The estimated regression coefficients for continuous BMI in the model predicting self-perceived body size, adjusting for ethnicity, education, age, and marital status, were 0.18 for women (p < 0.0001) and 0.22 for men (p < 0.0001). Corresponding coefficients for the relation between continuous BMI and perceived ideal body size were 0.06 (p < 0.0001) for women and 0.05 (p < 0.0001) for men.

Multivariate analyses adjusting for BMI, age, and marital status found that neither SES variable was associated with the judgment of self-perceived body size for any ethnicity/sex group (table 4). However, both education and income were negatively associated with ideal body size for all ethnicity/sex groups except White women. At all levels of education and for almost all levels of income, White women had the lowest mean ideal body size of any group. Table 4 shows that, with the exception of White men, body size discrepancy was larger with increasing education across all groups. For body size discrepancy, Blacks showed the same patterns across income and education, but Whites did not. For White women, income was more strongly related to ideal body size than was education, while the reverse was true for White men.

TABLE 4.

Adjusted mean values for body image* by education and income, Coronary Artery Risk Development in Young Adults (CARDIA) Study, 1992–1993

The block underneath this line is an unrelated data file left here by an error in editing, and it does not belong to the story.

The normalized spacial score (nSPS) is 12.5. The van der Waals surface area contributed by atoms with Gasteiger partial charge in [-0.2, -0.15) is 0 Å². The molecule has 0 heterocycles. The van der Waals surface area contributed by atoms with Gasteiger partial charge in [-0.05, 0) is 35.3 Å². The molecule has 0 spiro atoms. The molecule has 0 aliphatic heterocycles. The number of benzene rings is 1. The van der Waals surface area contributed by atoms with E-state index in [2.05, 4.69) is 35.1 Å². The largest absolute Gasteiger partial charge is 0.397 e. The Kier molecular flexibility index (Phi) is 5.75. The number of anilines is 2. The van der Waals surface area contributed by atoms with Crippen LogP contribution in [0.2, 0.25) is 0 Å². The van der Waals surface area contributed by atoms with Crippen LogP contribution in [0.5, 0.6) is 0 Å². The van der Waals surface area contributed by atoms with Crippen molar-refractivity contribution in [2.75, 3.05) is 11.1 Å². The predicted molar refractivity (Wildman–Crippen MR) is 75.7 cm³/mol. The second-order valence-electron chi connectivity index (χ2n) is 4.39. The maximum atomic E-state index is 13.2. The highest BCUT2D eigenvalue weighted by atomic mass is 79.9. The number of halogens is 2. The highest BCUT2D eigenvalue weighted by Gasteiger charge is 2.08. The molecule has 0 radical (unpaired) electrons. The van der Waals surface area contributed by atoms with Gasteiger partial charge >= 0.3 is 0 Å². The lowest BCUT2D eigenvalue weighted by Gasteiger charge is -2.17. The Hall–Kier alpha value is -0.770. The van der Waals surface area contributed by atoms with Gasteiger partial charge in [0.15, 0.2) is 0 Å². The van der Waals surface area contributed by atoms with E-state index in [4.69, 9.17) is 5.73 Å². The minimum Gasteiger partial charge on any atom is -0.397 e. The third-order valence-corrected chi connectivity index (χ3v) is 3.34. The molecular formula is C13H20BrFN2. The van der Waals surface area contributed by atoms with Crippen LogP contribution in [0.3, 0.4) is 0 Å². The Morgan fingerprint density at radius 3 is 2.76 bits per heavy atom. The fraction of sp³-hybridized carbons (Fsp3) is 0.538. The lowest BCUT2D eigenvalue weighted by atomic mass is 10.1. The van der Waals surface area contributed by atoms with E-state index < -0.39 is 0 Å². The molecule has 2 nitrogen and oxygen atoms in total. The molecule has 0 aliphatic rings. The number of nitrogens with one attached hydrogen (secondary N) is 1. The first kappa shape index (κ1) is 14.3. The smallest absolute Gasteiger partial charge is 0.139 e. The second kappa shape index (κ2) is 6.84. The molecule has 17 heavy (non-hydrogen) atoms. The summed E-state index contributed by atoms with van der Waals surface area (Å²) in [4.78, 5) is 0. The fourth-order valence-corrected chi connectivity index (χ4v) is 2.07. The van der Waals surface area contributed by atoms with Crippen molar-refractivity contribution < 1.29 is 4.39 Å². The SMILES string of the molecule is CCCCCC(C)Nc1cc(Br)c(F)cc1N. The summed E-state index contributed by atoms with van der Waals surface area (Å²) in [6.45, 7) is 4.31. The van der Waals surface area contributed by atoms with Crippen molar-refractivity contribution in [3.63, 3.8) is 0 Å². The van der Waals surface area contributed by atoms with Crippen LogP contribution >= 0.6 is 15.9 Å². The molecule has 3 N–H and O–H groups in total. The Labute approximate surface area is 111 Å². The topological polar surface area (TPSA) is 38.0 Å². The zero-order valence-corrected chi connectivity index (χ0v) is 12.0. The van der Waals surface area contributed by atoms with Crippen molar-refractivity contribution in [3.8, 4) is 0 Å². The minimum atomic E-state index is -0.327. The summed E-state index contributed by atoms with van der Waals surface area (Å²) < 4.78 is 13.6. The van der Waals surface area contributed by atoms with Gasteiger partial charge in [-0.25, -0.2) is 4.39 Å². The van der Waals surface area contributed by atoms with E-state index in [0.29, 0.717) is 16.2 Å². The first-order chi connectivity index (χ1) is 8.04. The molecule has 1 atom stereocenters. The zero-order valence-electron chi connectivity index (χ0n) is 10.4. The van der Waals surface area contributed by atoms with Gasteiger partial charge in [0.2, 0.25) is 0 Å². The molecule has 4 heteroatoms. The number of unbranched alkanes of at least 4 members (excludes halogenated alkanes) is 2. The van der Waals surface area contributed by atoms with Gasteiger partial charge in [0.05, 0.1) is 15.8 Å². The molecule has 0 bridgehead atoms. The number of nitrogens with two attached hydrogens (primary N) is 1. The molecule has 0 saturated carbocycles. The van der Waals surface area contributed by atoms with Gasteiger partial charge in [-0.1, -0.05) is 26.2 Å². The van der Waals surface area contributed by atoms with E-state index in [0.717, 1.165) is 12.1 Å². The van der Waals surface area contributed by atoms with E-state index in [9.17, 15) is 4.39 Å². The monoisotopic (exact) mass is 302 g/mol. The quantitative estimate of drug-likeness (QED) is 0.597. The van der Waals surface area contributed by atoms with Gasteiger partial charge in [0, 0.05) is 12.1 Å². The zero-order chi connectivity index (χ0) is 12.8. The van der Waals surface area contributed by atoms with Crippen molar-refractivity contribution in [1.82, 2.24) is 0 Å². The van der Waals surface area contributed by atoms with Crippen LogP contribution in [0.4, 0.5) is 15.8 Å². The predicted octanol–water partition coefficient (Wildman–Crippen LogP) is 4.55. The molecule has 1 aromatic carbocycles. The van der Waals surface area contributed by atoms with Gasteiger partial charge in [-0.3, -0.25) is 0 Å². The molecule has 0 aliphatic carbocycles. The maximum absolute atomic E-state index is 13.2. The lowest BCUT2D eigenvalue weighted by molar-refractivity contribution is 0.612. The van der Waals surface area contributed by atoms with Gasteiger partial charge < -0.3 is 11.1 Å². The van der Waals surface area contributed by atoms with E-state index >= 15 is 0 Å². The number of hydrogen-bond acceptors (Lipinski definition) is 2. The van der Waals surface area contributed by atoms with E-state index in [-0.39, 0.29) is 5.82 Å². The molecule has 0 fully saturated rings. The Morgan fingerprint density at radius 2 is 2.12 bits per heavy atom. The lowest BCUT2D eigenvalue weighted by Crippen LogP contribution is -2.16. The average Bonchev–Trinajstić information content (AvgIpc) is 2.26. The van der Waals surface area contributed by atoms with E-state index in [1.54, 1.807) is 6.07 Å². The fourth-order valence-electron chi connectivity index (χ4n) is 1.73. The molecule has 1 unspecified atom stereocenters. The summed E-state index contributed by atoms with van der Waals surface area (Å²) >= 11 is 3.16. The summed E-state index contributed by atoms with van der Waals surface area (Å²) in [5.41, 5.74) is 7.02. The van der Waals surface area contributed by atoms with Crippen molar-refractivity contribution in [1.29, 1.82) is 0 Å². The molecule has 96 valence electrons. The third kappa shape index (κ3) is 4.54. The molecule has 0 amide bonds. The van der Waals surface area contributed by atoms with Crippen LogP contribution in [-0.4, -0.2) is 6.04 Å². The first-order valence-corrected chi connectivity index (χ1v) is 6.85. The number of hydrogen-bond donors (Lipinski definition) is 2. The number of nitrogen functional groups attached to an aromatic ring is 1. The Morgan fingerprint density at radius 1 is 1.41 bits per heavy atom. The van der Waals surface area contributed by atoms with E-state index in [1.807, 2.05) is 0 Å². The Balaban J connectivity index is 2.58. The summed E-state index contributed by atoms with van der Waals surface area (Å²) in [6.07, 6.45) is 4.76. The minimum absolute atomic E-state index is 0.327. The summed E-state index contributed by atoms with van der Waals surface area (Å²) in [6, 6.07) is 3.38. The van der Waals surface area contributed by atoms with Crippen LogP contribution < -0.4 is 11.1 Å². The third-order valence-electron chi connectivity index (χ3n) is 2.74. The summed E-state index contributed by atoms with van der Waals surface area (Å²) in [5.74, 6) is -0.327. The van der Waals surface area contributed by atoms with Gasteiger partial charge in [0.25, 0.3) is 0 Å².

Educational level Annual income Less than high school High school graduation Some college College graduation Postcollege p trend† <$16,000$16,000–$34,999$35,000–$49,999$50,000–$74,999 ≥$75,000 p trend‡ Self-perceived body image White women 4.54 4.32 4.44 4.41 4.42 0.30 4.34 4.39 4.51 4.44 4.4 0.43 Black women 4.68 4.61 4.6 4.62 4.78 0.34 4.6 4.65 4.67 4.66 4.56 0.40 White men 4.54 4.77 4.65 4.66 4.74 0.82 4.68 4.77 4.71 4.66 4.63 0.23 Black men 4.45 4.54 4.38 4.54 4.49 0.74 4.52 4.5 4.46 4.34 4.45 0.55 Ideal body image White women 3.21 3.08 3.16 3.14 3.13 0.58 3.19 3.06 3.16 3.18 3.15 0.32 Black women 3.9 3.56 3.42 3.36 3.31 <0.0001 3.6 3.54 3.29 3.33 3.16 <0.0001 White men 4.21 3.98 3.95 3.86 3.76 <0.0001 4.07 3.88 3.88 3.97 3.72 0.02 Black men 4.11 4.08 3.94 3.82 3.81 0.003 4.17 4 3.86 3.77 3.9 0.006 Body image discrepancy White women 1.34 1.24 1.28 1.27 1.29 0.57 1.19 1.26 1.29 1.32 1.32 0.13 Black women 0.77 1.06 1.19 1.26 1.47 <0.0001 1 1.1 1.38 1.33 1.4 <0.0001 White men 0.33 0.79 0.71 0.8 0.98 0.0007 0.6 0.89 0.83 0.69 0.91 0.49 Black men 0.33 0.45 0.44 0.72 0.67 0.016 0.35 0.49 0.59 0.57 0.55 0.05